On a cold winter morning in July 1985, I walked into the French embassy in New Zealand to catch up with the news from home.writes the BBC's Henri Astier (thanks to Gregory).
Someone had blown up a Greenpeace ship in Auckland overnight, killing a photographer.
"The radio ran interviews this morning, and they're all blaming the French!" said a young diplomat.
Opposition to nuclear tests in the Pacific was running high in New Zealand.
As a French teacher doing my national service, I knew many students and had more than once observed their sometimes paranoid ideas.
"There they go again!" I said. "As if France would ever do such a terrible thing."
But one member of our group was not sure. "It would not surprise me all that much," the military attaché said, shaking his head.
The attaché, of course, had no inside knowledge — spies rarely involve diplomats in bomb plots.
He just knew more about our masters' mindset than we youngsters did.
It turned out that the New Zealanders had something to be paranoid about.
By mid-September, after weeks of denial by Paris, a man and a woman arrested in connection with the bombing of the Rainbow Warrior were exposed as French spies. …
Over the next few months, French papers brought us — with their usual lateness — distant echoes of the political storm raging back home.
The communication problems, it seemed, ran the other way as well.
The French media seemed to understand little about what was happening in New Zealand.
We were reading reports of anti-French hysteria, as if the tricolour was being torched from Invercargill to Auckland and expats were in fear of their lives.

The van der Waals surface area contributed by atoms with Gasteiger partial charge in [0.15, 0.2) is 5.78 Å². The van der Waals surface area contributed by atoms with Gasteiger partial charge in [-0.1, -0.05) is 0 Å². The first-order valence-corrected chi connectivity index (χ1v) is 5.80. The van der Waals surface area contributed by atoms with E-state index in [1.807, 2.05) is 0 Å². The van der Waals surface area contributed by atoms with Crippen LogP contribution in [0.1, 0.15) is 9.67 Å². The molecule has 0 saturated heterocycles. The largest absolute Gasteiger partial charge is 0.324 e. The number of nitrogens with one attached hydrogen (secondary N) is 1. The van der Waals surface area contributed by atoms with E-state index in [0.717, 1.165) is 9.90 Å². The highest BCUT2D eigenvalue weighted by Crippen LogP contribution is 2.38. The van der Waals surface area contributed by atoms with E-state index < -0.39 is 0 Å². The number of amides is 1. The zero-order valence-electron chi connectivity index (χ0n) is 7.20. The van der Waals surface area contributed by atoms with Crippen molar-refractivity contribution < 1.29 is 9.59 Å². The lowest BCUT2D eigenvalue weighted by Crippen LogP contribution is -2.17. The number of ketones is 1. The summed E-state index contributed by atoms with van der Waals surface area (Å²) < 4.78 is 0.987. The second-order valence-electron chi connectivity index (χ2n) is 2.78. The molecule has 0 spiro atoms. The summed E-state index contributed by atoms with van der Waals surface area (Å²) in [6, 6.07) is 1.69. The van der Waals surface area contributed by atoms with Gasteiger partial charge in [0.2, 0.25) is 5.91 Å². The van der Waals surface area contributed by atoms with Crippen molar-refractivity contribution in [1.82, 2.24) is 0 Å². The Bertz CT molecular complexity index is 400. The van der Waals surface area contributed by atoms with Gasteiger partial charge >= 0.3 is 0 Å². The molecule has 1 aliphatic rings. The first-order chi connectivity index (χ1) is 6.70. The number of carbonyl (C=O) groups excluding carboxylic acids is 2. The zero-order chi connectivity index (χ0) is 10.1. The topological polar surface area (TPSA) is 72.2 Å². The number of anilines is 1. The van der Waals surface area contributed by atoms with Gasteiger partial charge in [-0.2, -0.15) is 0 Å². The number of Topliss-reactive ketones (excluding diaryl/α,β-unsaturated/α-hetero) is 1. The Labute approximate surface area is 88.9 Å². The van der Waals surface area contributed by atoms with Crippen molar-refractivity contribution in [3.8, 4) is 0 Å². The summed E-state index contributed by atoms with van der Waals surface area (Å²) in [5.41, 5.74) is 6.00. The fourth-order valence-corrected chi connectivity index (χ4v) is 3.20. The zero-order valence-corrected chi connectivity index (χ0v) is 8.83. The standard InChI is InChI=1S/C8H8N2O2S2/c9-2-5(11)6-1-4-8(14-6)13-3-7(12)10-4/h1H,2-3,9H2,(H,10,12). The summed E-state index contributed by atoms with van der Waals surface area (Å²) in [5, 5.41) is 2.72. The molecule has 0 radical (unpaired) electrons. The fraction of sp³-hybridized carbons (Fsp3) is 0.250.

When I heard that a prominent reporter was in town, I tracked her down to introduce her to my students to start a dialogue and dispel misunderstandings.
I was desperate to show her that Kiwis were such nice people. Strongly as they felt about government policies, they would never vent their anger on individuals.
I caught up with the reporter and hauled her into my classroom. But the exercise did little good.
She inveighed about the continued detention of Mafart and Prieur and the rampant Francophobia she had witnessed. My mild-mannered students were not able to get a word in.
Not all French reporters, however, wore nationalist blinkers. The involvement of French external security services in the Rainbow Warrior bombing was exposed by journalistic sleuths in Paris.
… unlike his colleague I had met six months earlier, [Jean-Marie Pontaut of L'Express, who did more than any other to break the story,] was listening to New Zealanders — and he was impressed.
… "A terrorism trial would never happen like that in France," Pontaut told me admiringly.
"The government would have controlled the proceedings from A to Z," he said.
Jean-Marie Pontaut learned a lesson in New Zealand. He is not the only French journalist to have felt enlightened by a supremely civilised people.